Posted by: Sandy Steinman | March 23, 2018

Southern California Wildflower Reports 3/23/18

Theodore Payne has published its weekly report for 3/23/18. Highlights below. See photos at http://theodorepayne.org/wp-content/uploads/2013/11/3-23-18-web-report.pdf

At this time last year, the “super bloom” had peaked and was fast fading. This year, we are still waiting for any kind of bloom. Reports are hopeful for at least a moderate bloom in April and May. Timing is everything when it comes to our California wildflowers.

Pinnacles National Park has finally received some regular rainfall, but the usual things you would see this time of year will be tardy to flower. However, many lovely things that usually bloom a little earlier are making a show now. Look for a sure harbinger of Spring, the Johnny jump-ups (Viola pedunculata) in the Oak Woodland areas of the Park. The lace parsnip (Lomatium dasycarpum ssp. dasycarpum), Fremont’s star lily (Toxicoscordin fremontii) and blue dicks (Dichelostemma capitatum) are showing up with baby blue-eyes (Nemophila menziesii), California buttercup (Ranunculus californicus) and shooting stars (Dodecatheon clevelandii var. patulum). The buckbrush (Ceanothus cunneatus) with its white to lavender flowers and silver bush lupine (Lupinus albifrons var. albifrons) scent the air with a lovely fragrance. Probably the best find will be the checker lily (Fritillaria affinis). Look for it along the Old Pinnacles Trail on shaded north-facing slopes.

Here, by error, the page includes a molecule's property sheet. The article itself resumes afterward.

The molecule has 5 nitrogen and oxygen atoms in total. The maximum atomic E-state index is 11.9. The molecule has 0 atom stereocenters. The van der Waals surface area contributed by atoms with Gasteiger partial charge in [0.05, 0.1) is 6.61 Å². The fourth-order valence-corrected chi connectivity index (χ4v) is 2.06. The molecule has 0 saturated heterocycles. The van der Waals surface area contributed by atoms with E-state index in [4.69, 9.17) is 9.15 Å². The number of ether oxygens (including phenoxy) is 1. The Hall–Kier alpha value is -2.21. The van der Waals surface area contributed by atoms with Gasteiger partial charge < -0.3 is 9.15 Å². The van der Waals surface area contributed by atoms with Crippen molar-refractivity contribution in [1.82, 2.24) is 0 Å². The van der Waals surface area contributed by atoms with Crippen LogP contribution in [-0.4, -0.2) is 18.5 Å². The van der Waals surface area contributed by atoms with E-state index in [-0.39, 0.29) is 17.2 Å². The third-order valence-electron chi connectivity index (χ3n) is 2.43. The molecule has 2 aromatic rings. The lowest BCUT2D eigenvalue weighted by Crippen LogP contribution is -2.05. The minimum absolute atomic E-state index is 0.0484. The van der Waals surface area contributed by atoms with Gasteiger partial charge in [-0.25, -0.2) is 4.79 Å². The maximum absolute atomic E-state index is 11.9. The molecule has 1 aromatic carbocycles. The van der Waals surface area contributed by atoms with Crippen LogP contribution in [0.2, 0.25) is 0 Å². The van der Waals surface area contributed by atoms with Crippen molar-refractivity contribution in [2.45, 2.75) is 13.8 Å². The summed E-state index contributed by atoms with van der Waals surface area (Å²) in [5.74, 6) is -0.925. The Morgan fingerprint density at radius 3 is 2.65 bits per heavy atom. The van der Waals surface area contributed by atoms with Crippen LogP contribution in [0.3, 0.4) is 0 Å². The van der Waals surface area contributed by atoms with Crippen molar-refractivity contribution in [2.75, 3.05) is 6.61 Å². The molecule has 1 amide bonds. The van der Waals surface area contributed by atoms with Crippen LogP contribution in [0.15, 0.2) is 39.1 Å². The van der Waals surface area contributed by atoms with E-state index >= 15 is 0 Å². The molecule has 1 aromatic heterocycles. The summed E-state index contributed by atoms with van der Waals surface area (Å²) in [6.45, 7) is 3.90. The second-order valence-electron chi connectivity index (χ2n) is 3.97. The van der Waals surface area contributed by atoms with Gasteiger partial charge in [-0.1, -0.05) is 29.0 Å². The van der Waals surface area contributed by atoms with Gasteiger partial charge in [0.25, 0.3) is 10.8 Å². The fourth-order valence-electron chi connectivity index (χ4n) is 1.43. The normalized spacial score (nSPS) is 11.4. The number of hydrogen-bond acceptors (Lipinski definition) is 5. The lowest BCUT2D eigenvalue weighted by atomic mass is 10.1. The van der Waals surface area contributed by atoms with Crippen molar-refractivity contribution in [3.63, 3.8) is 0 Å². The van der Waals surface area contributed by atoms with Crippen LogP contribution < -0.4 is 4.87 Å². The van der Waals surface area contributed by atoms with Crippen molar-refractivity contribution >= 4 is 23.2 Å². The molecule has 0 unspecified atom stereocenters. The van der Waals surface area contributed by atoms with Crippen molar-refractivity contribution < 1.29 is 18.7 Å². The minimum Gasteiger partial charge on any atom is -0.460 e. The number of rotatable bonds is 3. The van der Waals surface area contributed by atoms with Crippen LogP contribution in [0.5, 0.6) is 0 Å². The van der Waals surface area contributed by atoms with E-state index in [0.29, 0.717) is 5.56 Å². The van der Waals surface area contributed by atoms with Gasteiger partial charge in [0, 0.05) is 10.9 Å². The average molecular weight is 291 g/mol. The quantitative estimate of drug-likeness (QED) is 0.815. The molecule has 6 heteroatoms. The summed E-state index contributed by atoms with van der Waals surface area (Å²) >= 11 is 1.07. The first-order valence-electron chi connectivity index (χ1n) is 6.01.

Probably shouldn’t give up yet on Anza Borrego Desert State Park. There has been no rain in the low elevations, but in some of the higher elevation canyons, there has been some rain recorded. Creosote bush (Larrea tridentata), chuparosa (Justicia californica) and desert encelia (Encelia farinosa) are pretty true bloomers with a little moisture, but annuals are small this year and tucked away where the soil can hold water for a time. Flowers can be seen here and there in Coyote Canyon, Box Canyon and the washes running west from Collins Valley (Salvador Canyon, Sheep’s Canyon). They popped up after the January rain and are fading now, but may be given an extended life from recent moisture. There is also good germination at the end of Di Giorgio Rd. so maybe a small bloom of various flowers will appear in April. You’ll have to work for it by hiking up the washes to search. No pretty pics of flower fields from the car!

Report from the Carrizo Plain National Monument is a hopeful “it’s greening up and there is water in Soda Lake” after 1.7 inches of rain this week. It’s too early for much bloom, but if you can’t wait to go, be wary of impassable muddy and slick roads. Soda Lake Road is the best, but still has some slick areas on the unpaved roadway.

The folks at Antelope Valley Poppy Preserve SRA, are guardedly predicting a “moderate” poppy (Eschscholzia californica) bloom. Plants are still small but the recent rain will encourage flowering soon. Currently, the perennial grape soda lupine (Lupinus excubitus) is in bloom at the top of Tehachapi Vista Point trail. Fiddleneck (Amsinckia sp.) and wild hyacinth (Dichelostemma capitatum) have also appeared along the Tehachapi and Vista Point trails.